***UPDATE 1:10pm: TransCanada has just lifted condemnation on Doris and Sue’s property. This is a big win for landowners all along the Keystone XL route. If you’re a landowner along the route or know someone who is, please pass on the good news.***

From August 20th to September 2nd, I will be on the road on the Stop the Pipeline Tour, a group of landowners and individuals traveling from Texas to Washington, D.C. to take part in the Tar Sands Action, a campaign of civil disobedience at the White House to raise awareness on the Keystone XL pipeline issue and to call for President Obama to deny TransCanada’s permit for the project. I am a fourth-generation rancher from the Nebraska Sandhills. My family raises organic, grass-fed beef and dairy on native prairie, and we and our cattle drink from the Ogallala aquifer. The Keystone pipeline threatens the land we love and our way of life. It could damage a fragile, unique ecosystem and destroy our livelihood, which is producing great-tasting, nutritious food without the use of chemical pesticides, fertilizers, and herbicides and with minimal fossil fuel use. I am traveling with four other folks, among them David Daniel, a Texas landowner who has been involved in fighting the pipeline since 2008:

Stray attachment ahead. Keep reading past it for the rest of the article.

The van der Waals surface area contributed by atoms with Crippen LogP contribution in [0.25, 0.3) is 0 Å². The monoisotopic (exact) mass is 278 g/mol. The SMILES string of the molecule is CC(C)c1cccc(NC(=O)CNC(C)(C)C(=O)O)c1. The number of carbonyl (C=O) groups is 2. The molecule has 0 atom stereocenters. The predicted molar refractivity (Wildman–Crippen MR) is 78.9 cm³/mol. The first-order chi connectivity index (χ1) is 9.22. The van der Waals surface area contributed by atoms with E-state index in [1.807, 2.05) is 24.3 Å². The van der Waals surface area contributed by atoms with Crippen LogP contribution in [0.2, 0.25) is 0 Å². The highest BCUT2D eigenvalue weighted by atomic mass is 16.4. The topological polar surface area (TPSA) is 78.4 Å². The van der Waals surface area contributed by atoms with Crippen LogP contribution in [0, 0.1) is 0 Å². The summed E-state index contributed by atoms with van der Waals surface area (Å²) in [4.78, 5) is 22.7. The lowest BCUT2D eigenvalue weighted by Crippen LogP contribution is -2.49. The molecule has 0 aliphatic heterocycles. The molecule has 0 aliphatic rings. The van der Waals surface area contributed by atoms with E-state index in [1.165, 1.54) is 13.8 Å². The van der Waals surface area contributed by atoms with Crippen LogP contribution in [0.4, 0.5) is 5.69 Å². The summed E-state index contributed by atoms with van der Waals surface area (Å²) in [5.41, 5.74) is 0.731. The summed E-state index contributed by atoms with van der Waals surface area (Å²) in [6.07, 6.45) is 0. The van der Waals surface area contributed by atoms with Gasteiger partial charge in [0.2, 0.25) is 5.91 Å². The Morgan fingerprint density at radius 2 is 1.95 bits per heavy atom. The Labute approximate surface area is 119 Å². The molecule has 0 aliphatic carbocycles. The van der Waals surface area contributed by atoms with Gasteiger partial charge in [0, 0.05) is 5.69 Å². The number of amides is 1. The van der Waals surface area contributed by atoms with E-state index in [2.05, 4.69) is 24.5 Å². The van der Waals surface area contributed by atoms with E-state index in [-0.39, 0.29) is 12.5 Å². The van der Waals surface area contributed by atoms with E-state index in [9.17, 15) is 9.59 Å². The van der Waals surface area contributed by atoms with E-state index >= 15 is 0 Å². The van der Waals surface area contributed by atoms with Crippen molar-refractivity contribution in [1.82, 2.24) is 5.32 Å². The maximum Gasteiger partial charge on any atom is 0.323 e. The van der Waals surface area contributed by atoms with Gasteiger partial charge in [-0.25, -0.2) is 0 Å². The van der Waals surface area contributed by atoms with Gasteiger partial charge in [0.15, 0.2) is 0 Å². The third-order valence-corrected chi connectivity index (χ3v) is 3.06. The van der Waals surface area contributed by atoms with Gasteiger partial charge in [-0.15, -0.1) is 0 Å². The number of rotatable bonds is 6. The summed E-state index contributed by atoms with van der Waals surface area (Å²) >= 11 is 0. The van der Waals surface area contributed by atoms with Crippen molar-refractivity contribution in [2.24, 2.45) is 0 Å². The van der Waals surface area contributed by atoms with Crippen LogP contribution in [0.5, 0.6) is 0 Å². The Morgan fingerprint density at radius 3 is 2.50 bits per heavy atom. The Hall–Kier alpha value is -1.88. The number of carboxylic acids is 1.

I will be blogging about the trip along the way, posting photos and videos of the people and places along the way that will be affected by the pipeline.


Day Two: Oklahoma

Winnsboro, TX. The second day began early, again at 5:00 to pack the RV and prepare for our trip north. During the night we added another member to our group, Adrian Van Dellen, a retired military veterinarian (yes, a vet who was a vet) who is now a nature photographer.

As the sun rose in the east Texas sky, we picked up Eleanor Fairchild, David Daniel’s neighbor whose land would be crossed by the proposed Keystone XL and who has refused to sign an easement with TransCanada, then headed for Dallas to pick up Blake Hodges, our videographer for the trip. Carry-on bags, camera cases and tripods loaded, we headed north for the Red River and the Oklahoma border.

Our first stop was outside Bennington, OK, where we met with sisters Doris Lynn and Sue Kelso outside a modest brick home with livestock pens behind. Beneath the shade of a black walnut tree in the yard, a litter of half a dozen orphaned kittens played at our feet and crawled up our pantlegs as we listened to the women tell us stories of this place where their father, who was blinded by a lightning strike, built an underground storm shelter to provide safety from tornadoes. The subterranean concrete structure also served as cool storage for canned fruits and vegetables that the family of nine grew in their garden and canned in the heat of the kitchen.

Now the only surviving children to reside on the family homestead, Doris and Sue still attempt to raise their own food in the garden plot, which this summer was little more than bare dirt and weeds, as southern Oklahoma remains in the death-grip of a devastating drought.